This summer’s Lovey Town show was “I Can’t Spell Group Without A You: A Group Show About Group Shows.” Artists were asked to reflect on their own group-show history.

“When an artist gets curated into a group exhibition, sometimes it can be this really phenomenal experience. Sometimes you can get curated into an exhibition with, say, Andy Warhol or some really famous artist,” Velliquette explained. “Or sometimes it can be this really anti-climactic experience, where your work gets put up in the hallway next to the gallery bathroom.”

Velliquette treats each Lovey Town exhibition as he would a life-size gallery show. He puts out a call for artists, negotiates shipping of the artworks, documents each piece, and publishes a show catalog complete with critical essays. The project has its own website, loveytown.org.

He’s also done podcasts describing the project. One of those interviews caught the ear of Ron Pollard, a Colorado-based architectural photographer and art collector.

Pollard’s collection includes 180 unauthenticated works of avant-garde Russian Constructivism — highly geometric works that were popular at the time of the Russian Revolution, but had to be hidden away after Stalin declared them degenerate. Some of Pollard’s collection was featured at the Museum of Contemporary Art Denver in 2010, and now the photographer was looking for a new way to display it.

“I got this email from him last February saying, ‘I’ve got this great collection. I want to show it in Lovey Town,’ ” Velliquette said. Pollard created tiny reproductions of each painting in the collection, built miniature frames for them, and even shipped them to Velliquette in hand-built, doll-size wooden shipping crates just like those used by real museums.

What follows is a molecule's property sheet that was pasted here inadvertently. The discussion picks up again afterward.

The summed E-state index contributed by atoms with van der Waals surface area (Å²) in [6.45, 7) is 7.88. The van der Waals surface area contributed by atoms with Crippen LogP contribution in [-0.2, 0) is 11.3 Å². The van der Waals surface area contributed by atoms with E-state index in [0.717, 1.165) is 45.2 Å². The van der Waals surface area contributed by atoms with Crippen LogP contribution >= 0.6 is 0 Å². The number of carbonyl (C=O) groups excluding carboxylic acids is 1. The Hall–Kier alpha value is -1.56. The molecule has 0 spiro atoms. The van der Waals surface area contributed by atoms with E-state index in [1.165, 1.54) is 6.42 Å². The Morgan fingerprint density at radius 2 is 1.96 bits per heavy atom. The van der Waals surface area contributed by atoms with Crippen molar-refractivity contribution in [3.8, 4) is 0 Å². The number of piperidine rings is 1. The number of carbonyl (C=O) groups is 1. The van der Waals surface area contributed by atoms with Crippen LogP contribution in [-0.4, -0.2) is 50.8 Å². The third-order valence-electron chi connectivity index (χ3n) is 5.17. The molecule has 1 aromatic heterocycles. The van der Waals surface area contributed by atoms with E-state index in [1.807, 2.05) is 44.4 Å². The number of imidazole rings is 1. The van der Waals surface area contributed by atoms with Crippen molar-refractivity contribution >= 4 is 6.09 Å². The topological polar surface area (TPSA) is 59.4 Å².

Velliquette asked 15 other artists from across the U.S. to create original (and miniaturized) works inspired by Pollard’s collection for the exhibit, titled “Orphans in the Storm.” Meanwhile, more viewers and artists have sent photos of themselves posing as if they were in an art gallery. Velliquette uses those – and photos of visitors to his studio – to populate Lovey Town.

“It’s exciting because sometimes I get this random email at 8 in the morning, with a photo of some guy in khakis just looking at the wall. I print that out, cut it out and make these little dolls with it. As the word of the gallery gets circulated, more and more people are just sending me pictures of themselves, or their children, or their pets.

“So I think of it as sort of a social sculpture – it’s a project space, but it’s also this sort of social project.,” Velliquette said.

“Any time someone would hand a camera to someone and say, ‘Take a picture of me’ (for Lovey Town) – to me that gives it sort of a performance aspect. There’s a kind of silliness to it, a kind of playfulness to it. I love the fact that people will play in that way, to pretend like they’re doing something and participate in this process with me.”

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Gayle Worland is an arts and features reporter for the Wisconsin State Journal.